Tuesday, 15 June 2010

World Cup Lessons

Last night, I was reading in a recent issue of Time magazine how Samuel Eto'o believes football is "the best weapon against political conflict." It may be. But as I'm sitting watching England's oldest allies play in the World Cup I have doubts. Logic says I should want to support a team my country hasn't fought against in a very long time. Emotion says differently. It's not because former England coach Sven Goran Eriksson is coaching the opposition. It probably has more to do with the owner of (arguably) the world's most punchable face just slamming a shot off the woodwork. I jest about the punching, of course, but the presence of Ronaldo in the Portugal side makes it hard offer them genuine support. (That said Droga's place in the Ivory Coast squad does do something to balance this out.) Memories of a cold night in Zenica, where a less-than-impressive Portuguese side ground out the narrowest of victories, remind me of how nearly this could have been Bosnia and Herzegovina in their first World Cup Finals game.

Admittedly, all of this passion and prejudice is not about to explode into political conflict so Eto'o is probably right. But Football is an issue of national pride, it gives opportunity for old issues to resurface. Back to Time's special World Cup edition. Why was I so frustrated by the article quoting the MLS commissioner saying: "America has always been the center [sic] of the universe, whether it's sports, culture, politics." Oh, the arrogance! Perhaps, however, football provides us a safe place for this kind of venting. Better that an over-paid sports star is the temporary focus of our ire than anything more serious.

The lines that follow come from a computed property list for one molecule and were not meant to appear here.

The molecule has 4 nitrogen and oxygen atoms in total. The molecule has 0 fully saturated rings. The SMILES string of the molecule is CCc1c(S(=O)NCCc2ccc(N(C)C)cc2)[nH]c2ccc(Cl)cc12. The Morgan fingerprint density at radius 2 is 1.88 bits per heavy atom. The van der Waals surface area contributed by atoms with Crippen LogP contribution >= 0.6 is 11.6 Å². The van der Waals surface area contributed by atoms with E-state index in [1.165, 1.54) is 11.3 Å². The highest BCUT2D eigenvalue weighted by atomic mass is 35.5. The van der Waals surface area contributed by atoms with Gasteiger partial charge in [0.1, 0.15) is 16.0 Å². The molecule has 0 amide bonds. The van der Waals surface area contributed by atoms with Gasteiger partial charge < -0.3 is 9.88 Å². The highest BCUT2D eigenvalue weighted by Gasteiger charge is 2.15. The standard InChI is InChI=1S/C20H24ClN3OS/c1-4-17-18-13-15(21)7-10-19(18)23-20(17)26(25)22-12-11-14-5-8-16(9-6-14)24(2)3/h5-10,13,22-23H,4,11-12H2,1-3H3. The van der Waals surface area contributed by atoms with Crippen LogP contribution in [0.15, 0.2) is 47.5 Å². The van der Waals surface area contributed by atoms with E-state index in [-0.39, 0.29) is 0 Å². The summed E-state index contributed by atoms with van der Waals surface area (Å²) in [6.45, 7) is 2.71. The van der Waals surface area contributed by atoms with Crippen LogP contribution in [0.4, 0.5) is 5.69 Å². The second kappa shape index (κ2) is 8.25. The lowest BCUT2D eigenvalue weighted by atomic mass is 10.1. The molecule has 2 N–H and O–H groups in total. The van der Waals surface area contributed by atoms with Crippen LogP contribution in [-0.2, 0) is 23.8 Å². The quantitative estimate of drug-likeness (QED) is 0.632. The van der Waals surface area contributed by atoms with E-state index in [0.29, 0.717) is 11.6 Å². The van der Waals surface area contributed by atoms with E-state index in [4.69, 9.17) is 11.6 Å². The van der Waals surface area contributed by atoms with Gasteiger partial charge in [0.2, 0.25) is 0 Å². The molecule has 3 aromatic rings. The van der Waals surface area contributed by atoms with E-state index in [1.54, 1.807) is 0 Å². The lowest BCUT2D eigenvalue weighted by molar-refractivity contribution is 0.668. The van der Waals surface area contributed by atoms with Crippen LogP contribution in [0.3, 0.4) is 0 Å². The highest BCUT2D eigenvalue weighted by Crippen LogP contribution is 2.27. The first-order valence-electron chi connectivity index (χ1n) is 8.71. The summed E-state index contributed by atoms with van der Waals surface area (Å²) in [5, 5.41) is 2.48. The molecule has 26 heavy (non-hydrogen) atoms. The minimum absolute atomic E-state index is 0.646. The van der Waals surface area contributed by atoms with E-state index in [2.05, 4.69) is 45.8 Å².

I'm sitting watching this game with someone who whole-heartedly supported Germany's demolition of Australia the other night. If we must agree to disagree at times it serves as a good reminder that what we're both actually looking for is a good game of football, whoever we happen to be supporting. This far into the tournament only the Germans have really shown us good football. It's not just my Englishness that says I hope that changes!

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